First, therefore, let us notice certain supposed Difficulties with regard to the Self-Grasp of the Christ.
1. Let us first consider the words: "But of that day and that hour knoweth no man. No, not the angels which are in heaven, neither the Son, but the Father." Now there is but one Essence and that undividable Essence in its totality is in each attribute. There is but one attribute of absolute wisdom, and that attribute is possessed concurrently by each member of the Trinity. If the eternal Son did not know, both the Father and the Spirit did not know. If the Father knew, then both the Son and the Spirit also knew. No one of the three can cease to be God; hence all three knew. What then is meant by the words expressed in Mark 13:32 to which we have just referred?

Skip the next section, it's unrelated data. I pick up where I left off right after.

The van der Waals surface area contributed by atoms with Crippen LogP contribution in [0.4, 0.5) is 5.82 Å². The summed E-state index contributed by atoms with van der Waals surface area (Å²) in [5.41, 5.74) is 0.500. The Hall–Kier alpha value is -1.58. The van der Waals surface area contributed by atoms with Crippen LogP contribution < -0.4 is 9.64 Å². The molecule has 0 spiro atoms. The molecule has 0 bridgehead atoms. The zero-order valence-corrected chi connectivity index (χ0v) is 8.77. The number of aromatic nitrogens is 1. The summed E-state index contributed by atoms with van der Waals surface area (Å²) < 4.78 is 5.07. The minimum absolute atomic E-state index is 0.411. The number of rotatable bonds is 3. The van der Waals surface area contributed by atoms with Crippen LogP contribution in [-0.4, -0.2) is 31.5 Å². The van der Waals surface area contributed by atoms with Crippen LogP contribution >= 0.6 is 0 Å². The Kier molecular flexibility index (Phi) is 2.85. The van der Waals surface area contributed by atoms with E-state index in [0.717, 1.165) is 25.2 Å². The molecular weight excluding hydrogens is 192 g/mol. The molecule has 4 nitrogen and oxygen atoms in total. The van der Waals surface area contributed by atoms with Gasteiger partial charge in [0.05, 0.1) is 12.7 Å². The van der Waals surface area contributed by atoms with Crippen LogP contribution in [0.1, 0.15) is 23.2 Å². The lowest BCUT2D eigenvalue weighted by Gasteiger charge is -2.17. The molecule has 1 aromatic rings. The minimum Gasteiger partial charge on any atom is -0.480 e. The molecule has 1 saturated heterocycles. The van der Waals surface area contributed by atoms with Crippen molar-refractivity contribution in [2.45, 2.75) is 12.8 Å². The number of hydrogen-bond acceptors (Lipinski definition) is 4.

2. We know that the clause neither the Son does not appear in other gospel accounts, nor for that matter in all versions of Markís gospel. With that, however, we are not overly interested here. Dr. Richard Watson (Theological Inst., vol. I, pp. 580-587) points out that the word used in St. Mark is __________, and it may be translated knows or to cause others to know. It has the force of the Hebrew hiphil, which, in verbs denoting action, makes that action pass to another or to others. Thus __________, which means I know, also means I make another to know, I declare to another. The term is most assuredly used in this sense by the apostle Paul in I Cor. 2:2. He there states: "For I determined not to know __________ anything among you, save Jesus Christ and him crucified." Paul knew much else, but as far as they were concerned that was all he knew and that was all he was going to preach about. The exact day and hour of the second coming was not in that body of truth which it was the united will of Father, Son, and Spirit to make known to man at that time. Hence as far as they were concerned it was all the same as though Jesus did not know.